Imagine a class-action suit by ex-JW’s to have their contracts nullified. It would also automatically move the minimum age of baptism up to 18. Those of us who are shunned could no longer be shunned. The implications are interesting.

  2. The Watch Tower Society claims to follow the patterns set by Jesus and first-century Christians. As you pointed out, Jesus, a perfect man, waited until the age of 30 to be baptized. “Regarding first-century Christians, historian Augustus Neander states in his book General History of the Christian Religion and Church: ‘Baptism was administered at first only to adults, as men were accustomed to conceive baptism and faith as strictly connected.’” (Watchtower 4/1/06, page 27) The Governing Body is deliberately exercising undue influence causing parents to exercise undue influence over their minor children to enter into a contract that they can never rescind without dire consequences. This is no different from minors who become Scientologists and who sign a billion year contract.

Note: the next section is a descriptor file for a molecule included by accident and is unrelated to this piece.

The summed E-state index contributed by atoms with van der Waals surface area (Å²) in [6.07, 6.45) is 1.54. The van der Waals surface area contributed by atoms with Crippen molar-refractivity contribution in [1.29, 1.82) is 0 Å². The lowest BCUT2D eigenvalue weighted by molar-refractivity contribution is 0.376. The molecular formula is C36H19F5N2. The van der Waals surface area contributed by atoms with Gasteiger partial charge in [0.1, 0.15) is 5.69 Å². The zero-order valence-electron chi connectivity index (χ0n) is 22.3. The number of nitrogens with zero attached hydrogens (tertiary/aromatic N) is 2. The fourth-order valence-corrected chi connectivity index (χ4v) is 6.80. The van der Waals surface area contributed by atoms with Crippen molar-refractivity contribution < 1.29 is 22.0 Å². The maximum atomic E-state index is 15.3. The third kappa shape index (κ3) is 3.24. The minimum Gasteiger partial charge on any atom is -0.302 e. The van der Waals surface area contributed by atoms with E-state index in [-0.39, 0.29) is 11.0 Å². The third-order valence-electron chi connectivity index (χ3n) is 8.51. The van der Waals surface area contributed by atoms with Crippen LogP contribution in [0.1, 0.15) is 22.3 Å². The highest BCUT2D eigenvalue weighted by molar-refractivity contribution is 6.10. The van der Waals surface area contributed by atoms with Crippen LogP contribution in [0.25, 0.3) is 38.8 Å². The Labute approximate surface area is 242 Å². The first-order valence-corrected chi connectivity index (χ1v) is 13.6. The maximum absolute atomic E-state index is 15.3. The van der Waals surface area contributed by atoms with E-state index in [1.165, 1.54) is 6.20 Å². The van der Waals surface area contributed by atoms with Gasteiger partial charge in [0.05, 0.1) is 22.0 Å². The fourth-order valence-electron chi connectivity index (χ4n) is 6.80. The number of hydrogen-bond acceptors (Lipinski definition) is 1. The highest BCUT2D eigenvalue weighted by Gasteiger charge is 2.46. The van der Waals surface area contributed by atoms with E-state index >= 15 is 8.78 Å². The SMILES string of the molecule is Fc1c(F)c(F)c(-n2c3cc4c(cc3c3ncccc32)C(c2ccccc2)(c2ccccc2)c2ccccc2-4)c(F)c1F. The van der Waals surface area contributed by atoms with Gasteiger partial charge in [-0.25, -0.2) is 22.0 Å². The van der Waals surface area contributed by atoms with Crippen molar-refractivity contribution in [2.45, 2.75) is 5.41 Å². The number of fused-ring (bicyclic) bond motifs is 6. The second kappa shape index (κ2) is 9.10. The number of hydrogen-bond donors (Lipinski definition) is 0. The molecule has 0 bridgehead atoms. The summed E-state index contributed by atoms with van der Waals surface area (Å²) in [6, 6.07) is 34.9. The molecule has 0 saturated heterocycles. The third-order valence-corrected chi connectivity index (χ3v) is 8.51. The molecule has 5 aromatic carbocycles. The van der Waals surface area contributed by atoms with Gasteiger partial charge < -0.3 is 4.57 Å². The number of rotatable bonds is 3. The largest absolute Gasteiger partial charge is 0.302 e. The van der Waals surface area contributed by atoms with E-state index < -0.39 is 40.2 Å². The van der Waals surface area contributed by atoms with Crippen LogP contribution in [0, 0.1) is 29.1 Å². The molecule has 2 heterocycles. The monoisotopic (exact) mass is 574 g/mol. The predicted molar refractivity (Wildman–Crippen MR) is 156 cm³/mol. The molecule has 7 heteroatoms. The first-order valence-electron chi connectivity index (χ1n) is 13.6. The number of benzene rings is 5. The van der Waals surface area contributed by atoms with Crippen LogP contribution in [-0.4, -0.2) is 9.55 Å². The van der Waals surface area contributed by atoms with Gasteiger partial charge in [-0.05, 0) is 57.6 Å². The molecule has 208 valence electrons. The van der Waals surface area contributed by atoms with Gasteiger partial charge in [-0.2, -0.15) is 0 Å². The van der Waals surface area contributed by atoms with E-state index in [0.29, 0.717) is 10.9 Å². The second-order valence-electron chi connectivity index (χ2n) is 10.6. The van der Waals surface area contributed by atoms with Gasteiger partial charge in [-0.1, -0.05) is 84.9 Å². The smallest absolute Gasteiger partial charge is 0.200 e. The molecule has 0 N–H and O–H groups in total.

3. I was thinking the same thing. I’m glad that there is someone that can put the words that most of us are thinking down & put it in a way that is hard to argue. The GB & their cronies are becoming desperate I think. The numbers might be dropping off in the western countries where they need future money donors & free labour.

    At the end of the day, I hope that these kids will grow up & get educated at school about critical thinking skills & be aware of religious scams (cults) so that they can see the negative consequences of undue coercion. That way they can put more effort into humanitarian causes or the environment & science. We don’t need more people being trained to go around picking on other people about their faith, conning them to waste their lives on a fallacy or fancy buildings where people pretend to worship in. We need people that want to seriously help future generations. Religious scammers are not the answer. After all, Jesus said “you received free, give free”.